Yemaya stays in the uppermost part of the ocean while Olukun is the orisha who resides in the dark depths. Olukun is respected for his ominous power that has no perceived limits or boundaries while Yemaya is associated with life, fertility and creation. Therefore, they balance each other. United Yemaya/Olukun offer enormous protection, love and unlimited energy.


Some characteristics associated with Yemaya/Olukun are:

-love for children

-very strong temper which is slow to erupt

-sincere caring for others

- ability to see other perspectives

- very domestic

-very protective of offspring

-attraction for streams, lakes and oceans

-able to forgive easily

-a calm attitude

-money comes easily and without worry

-emotional well-being is important

-very caring and comforting

-quiet sense of sensuality


By exploring Yemaya's symbol as the ocean, we notice these characteristics. By rocking the world as a cradle, the tides represent Yemaya's desires to protect and nurture all her children. With Yemaya considered to be the greatest mother there is no surprise that she is very sexual. Since nothing can resist water, she is respected for her strength. Those who hurt her children, Yemaya drowns.

Also representing Yemaya are peacocks. Blue is her color. Those who worship her wear necklaces of clear and blue beads as well as a blue dress complete with seven layers to represent the seven seas. In a ceremony for Yemaya, everyone dances in a circle and the altar is in the form of a circle. The circle represents the eternal cycle of life.

Offerings to Yemaya include fish, fruits (watermelon, cantaloupe, berries and coconut), white wine, all seafood, lettuce and coffee. Her feast days include September 7th (Santeria), January 1st, February 2nd (Brazil), and Mother's Day. The sign of cancer is her astrological sign. Her tarot cards include the Empress and 3 of cups. The chakra is the heart. Her gemstones include pearls, blue topaz, aquamarine, blue lace agate, and mother of pearl. Her animals include dolphins, fish of all kinds, ducks, geese, swans and other water birds, blue butterflies, and sea horses. Entities of similar energies are Isis, Frigg, Kuan Yin and mothers everywhere as well as ocean deities.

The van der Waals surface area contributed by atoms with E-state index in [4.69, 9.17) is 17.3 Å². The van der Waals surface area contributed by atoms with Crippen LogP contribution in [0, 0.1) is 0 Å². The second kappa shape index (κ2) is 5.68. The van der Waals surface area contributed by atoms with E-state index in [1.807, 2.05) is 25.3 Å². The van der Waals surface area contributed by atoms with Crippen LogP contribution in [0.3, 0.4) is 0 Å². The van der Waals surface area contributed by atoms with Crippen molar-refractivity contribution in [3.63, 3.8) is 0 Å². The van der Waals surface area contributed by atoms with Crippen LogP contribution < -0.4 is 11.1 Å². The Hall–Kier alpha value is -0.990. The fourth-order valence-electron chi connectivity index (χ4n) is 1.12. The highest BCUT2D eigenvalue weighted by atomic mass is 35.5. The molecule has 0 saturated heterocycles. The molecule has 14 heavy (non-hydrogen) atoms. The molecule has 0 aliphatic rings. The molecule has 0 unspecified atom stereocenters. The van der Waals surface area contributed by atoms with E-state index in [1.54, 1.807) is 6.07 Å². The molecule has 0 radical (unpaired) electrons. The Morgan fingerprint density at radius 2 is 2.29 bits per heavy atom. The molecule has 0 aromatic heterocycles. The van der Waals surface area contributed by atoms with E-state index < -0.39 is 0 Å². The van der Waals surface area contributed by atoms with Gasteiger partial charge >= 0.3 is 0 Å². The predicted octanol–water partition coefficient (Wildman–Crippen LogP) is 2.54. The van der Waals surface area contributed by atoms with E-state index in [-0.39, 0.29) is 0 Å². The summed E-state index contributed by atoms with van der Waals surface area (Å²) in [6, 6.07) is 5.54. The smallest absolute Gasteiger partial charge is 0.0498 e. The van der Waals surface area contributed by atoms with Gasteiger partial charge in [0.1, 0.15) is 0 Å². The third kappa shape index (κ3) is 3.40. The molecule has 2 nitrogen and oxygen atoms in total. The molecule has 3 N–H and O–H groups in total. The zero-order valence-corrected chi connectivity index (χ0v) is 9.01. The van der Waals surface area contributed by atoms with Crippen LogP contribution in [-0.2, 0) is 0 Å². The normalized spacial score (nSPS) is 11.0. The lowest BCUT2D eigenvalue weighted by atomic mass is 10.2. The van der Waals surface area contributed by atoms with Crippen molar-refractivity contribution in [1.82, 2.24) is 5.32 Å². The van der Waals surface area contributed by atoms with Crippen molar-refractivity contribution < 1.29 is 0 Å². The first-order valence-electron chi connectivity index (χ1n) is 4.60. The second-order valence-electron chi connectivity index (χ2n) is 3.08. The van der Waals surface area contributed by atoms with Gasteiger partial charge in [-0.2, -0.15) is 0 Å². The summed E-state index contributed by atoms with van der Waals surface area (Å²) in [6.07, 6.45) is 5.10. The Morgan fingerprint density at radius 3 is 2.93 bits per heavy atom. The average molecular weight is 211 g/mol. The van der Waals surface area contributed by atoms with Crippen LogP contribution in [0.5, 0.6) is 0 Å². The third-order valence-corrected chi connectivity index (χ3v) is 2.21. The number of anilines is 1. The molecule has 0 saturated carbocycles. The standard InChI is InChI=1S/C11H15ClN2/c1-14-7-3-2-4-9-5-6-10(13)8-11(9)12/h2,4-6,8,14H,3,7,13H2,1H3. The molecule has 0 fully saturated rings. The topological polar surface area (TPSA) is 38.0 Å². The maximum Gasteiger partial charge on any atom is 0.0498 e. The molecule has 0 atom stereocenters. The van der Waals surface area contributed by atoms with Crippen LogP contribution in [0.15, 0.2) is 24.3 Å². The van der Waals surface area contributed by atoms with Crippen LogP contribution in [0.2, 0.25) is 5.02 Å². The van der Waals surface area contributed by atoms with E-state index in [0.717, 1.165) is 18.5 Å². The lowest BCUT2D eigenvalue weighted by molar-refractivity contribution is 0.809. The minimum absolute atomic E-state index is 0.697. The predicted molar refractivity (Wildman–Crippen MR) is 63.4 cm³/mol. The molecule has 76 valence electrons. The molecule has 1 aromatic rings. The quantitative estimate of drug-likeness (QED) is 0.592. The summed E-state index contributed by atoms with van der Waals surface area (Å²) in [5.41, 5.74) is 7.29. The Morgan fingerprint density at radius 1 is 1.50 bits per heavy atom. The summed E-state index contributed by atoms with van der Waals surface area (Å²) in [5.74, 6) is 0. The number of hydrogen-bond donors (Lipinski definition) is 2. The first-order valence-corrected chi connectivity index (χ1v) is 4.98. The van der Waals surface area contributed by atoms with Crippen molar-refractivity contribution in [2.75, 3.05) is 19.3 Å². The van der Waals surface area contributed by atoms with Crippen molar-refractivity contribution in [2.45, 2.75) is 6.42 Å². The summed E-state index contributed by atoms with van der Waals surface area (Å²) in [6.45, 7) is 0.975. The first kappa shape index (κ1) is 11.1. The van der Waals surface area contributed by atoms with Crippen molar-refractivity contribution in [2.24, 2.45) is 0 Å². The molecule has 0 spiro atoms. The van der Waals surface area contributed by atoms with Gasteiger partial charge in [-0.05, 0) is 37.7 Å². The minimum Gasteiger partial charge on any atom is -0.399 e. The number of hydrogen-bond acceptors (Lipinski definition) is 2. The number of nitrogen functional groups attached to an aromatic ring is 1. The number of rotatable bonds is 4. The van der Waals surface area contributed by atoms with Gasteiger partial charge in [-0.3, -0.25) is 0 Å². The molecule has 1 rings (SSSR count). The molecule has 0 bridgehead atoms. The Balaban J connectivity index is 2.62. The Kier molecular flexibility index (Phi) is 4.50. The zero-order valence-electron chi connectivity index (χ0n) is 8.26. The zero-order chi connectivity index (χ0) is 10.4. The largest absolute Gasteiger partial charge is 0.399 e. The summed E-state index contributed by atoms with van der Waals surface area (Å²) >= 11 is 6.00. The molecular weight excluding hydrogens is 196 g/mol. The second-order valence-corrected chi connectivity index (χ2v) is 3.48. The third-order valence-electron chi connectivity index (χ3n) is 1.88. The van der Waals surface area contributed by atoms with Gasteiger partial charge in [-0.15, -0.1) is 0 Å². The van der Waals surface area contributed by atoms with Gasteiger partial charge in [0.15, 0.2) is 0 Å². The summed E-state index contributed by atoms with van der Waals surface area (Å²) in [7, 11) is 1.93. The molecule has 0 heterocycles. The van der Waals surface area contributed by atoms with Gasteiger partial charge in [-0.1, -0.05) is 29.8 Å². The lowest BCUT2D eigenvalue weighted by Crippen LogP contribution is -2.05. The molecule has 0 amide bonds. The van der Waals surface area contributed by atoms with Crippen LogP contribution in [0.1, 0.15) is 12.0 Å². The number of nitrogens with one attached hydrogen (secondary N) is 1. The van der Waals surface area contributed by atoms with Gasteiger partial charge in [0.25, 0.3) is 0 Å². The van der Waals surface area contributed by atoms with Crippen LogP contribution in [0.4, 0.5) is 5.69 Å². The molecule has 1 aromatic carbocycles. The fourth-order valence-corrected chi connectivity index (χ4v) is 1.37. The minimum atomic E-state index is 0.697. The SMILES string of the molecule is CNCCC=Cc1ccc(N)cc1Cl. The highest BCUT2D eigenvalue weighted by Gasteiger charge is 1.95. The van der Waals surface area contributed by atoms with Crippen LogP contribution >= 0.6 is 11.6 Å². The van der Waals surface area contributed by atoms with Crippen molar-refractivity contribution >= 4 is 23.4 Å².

Offerings to Yemaya should be laid out in a tasteful setting. A good offering would include a plate of seafood, a bowl of fruit and a good white wine. When walking into the ocean, walk in sideways (with your left side facing in) and say hello to her. Also throw 7 pennies into the ocean or another large body of water.


Ritual to Yemaya


-blue and white candles

-bowl of salt water

-blue and white flowers

-have everyone bring pics or statues of Yemaya


-Cast circle

-Call elements to join circle

-Call Yemaya to join the circle

-Light blue and white candles

-Place bowl of salt water on altar along with the candles

-Place flowers on altar

-Have everyone tell stories of their mothers and their own motherhood if they're mothers.

-Have everyone tell their experiences of the ocean if indicated.

-Have everyone place their pics and statues of Yemaya on the altar

-Pass bowl of salt water for self-blessing

-Hum to raise power and send it to the environment


-Group hug

-Share great food


The ritual is original written by Raven Elder.



Yemaya - About Santeria

Yemaya -